Gemini Ink and the Esperanza Center are among the local groups that will help with literary programming at the new Latino Collection space, such as creative writing classes for teenagers. Locating the new space will be easier for users, too. Salazar said some existing bookshelves near the space on the first floor will be shortened, and signs will be posted, guiding the way for visitors as they enter the building.
“This is a very special project, to create a space that will empower the community, especially the literary community,” Salazar said.
“This is la casa de todos, a place for everyone,” said Ybarra y Frausto, formerly the associate director for creativity and culture at the Rockefeller Foundation. He is now retired in San Antonio. In 2014, Ybarra y Frausto donated a large portion of his private collection of works by Latino writers to the SAPL’s Latino Collection.
“I could have given my collection to anyone but I chose the public library, this one, because it is an open, democratic place,” Ybarra y Frausto said. He explained that the Texana/genealogy room at the Central Library, also on the sixth floor, was instrumental in his effort to write a history of San Antonio.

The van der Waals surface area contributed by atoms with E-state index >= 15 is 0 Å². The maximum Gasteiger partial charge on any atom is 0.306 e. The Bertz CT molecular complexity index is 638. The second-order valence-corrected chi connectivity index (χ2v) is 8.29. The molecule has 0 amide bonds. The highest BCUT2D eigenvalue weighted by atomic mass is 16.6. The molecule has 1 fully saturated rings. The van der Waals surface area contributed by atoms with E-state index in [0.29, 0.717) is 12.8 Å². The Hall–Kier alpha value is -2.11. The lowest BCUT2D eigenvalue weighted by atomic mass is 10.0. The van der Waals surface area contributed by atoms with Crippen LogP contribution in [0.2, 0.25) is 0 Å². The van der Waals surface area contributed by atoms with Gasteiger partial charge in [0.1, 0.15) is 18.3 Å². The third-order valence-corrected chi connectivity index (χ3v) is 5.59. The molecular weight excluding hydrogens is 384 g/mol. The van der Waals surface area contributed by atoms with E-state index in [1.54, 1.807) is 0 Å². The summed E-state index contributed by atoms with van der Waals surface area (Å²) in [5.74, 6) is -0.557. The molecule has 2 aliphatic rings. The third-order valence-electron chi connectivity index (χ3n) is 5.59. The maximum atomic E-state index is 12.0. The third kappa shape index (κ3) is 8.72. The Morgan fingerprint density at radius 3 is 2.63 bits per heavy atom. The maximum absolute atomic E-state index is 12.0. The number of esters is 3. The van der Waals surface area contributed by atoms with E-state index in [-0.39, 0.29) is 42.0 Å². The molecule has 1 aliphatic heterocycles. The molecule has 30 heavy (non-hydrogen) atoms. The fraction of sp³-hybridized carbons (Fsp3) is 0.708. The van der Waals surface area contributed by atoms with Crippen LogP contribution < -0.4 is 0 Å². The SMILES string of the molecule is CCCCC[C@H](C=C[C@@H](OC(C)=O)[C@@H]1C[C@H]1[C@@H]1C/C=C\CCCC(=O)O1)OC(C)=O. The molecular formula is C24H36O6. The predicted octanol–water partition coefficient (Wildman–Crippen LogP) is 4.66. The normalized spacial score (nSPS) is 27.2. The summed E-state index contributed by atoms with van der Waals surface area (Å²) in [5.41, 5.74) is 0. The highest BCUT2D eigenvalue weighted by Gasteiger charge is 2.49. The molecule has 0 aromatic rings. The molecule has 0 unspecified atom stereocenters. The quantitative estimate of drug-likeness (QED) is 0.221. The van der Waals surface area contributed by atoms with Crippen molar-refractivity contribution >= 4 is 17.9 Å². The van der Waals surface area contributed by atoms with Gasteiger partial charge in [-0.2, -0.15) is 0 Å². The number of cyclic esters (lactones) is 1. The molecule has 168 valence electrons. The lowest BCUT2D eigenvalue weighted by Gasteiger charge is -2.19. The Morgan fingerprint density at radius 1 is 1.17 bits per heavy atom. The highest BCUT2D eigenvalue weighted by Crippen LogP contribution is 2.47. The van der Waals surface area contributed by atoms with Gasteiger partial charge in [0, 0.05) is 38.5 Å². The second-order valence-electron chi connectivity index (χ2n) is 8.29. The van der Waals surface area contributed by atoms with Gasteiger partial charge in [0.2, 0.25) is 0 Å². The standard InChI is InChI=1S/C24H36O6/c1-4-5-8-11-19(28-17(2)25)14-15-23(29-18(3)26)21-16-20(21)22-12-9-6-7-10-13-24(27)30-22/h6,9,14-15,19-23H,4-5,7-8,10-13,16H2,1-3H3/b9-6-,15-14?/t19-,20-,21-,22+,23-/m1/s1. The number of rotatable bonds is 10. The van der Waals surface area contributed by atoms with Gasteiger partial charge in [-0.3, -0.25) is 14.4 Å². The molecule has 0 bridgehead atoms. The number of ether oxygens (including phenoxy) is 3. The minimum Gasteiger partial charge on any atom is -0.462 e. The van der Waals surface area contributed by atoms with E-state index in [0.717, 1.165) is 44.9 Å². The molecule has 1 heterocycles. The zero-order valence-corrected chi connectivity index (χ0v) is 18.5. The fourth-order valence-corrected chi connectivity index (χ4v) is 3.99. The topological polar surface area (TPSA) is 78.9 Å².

For some individuals in the community, he said, the library is the only place to access information and learning, whether it is reading a newspaper, using a computer, or reading a book, which is free, important information. The basic idea of the public library is to connect learning with society, he said.
Ybarra y Frausto noted that when San Antonio celebrates the 300th anniversary of its settlement in 2018, it will be a time to recognize how Spanish and Latino cultures contributed to the city’s initial development. That, he added, will help to guide a new and future generation of Latino writers, authors and leaders.